A. Scott Berg’s Wilson Review
A. Scott Berg’s Wilson is a comprehensive biography by the Pulitzer Prize-winning author Berg. Heavily referenced and loaded with minute detail, Wilson is highly readable and quite balanced. As a great historian should do, A. Scott Berg does a great job for the most part of hiding bias. Instead, he presents a lot of facts with a lot of direct quotes to form a concrete account of the 28th President of the United States.
Berg, like Thomas Woodrow Wilson, was a Princeton University graduate. Wilson was also president of Princeton and sought grand-scale change in education at Princeton that was hoped to spread to other places of higher learning. Berg covers Wilson’s tenure at Princeton, a period of his life that largely formed his ideals that would guide him as the President of the United States.
Woodrow Wilson spent his life focused on learning. His ability to speak publicly turned him into a natural leader. Early on he seemed destined to find higher office with several people predicted him as a future president. In many ways, his ideals blinded him from compromise and hurt his ability to fully accomplish what he felt was most important. This shows clearly in his pursuit of the League of Nations after the end of the Great War (aka, World War I).
Wilson was one of four people who ran for president, including Theodore Roosevelt and was largely elected because of the split votes. Here Berg shows a dislike to Roosevelt, often referring to him by TR and making harsh statements against him. This continues as the former president was against a lot of Wilson’s policies.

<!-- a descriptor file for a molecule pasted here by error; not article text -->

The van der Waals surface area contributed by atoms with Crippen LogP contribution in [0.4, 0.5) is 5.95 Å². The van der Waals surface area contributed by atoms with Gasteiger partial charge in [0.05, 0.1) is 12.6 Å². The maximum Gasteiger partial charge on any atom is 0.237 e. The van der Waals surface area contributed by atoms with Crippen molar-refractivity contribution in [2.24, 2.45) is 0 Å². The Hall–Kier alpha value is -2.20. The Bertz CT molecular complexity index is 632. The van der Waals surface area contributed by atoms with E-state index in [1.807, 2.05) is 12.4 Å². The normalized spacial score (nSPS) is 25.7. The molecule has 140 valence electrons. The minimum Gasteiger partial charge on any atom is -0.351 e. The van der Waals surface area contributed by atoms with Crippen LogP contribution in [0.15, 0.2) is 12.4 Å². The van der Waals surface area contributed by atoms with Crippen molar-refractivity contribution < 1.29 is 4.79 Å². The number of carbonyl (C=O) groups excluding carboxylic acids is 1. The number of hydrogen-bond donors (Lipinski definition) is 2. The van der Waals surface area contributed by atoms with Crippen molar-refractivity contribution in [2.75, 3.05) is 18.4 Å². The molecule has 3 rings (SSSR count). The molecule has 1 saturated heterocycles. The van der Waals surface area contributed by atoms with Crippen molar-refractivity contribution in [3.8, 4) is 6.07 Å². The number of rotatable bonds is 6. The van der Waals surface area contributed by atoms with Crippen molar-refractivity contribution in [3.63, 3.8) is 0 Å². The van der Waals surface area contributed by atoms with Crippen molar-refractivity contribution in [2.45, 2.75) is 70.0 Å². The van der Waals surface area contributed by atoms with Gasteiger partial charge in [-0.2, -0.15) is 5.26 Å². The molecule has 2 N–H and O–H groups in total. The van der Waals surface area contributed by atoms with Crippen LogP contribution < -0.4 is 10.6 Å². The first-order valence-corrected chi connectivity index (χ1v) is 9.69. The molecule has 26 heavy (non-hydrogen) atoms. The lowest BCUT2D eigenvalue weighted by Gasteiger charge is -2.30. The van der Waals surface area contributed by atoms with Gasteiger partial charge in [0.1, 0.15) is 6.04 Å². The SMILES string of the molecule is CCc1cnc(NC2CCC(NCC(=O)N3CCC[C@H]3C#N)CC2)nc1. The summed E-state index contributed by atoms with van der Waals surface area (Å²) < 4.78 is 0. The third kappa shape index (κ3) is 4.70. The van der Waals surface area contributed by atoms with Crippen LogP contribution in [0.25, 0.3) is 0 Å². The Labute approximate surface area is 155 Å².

As far as conservation goes, Wilson was a mixed bag. He signed the bill to dam the Hetch Hetchy Valley in Yosemite, something John Muir had fought his entire life against. But Woodrow also signed the National Park Service Act and Migratory Bird Treaty Act, two vital laws for conservation.
The entire biography is sprinkled with biblical references, especially heading the chapters. Wilson was one of the most religious presidents and his beliefs helped guide many of his policies. Despite this, he did not do much for black Americans nor was he fully supportive of women’s suffrage.
Republicans voted in much higher numbers than democrats for the 19th Amendment. Wilson stood behind state’s rights, specifically New Jersey, to pass women’s voting rights. But he could have done more from his high office.
In his second term, Wilson suffered a debilitating stroke that was covered up. His second wife, Edith, essentially ran interference on what information Wilson received while he was recovering. While she can not fully be called the “first woman president”, it is hard to dispute that Edith violated the Constitution by not only hiding Woodrow’s disability but by partaking in business she was not elected to be part of.
Overall, A. Scott Berg’s Wilson does a thorough job covering the entire life of Thomas Woodrow Wilson. This is a lengthy biography, but will give you a complete picture of the 28th President’s entire life.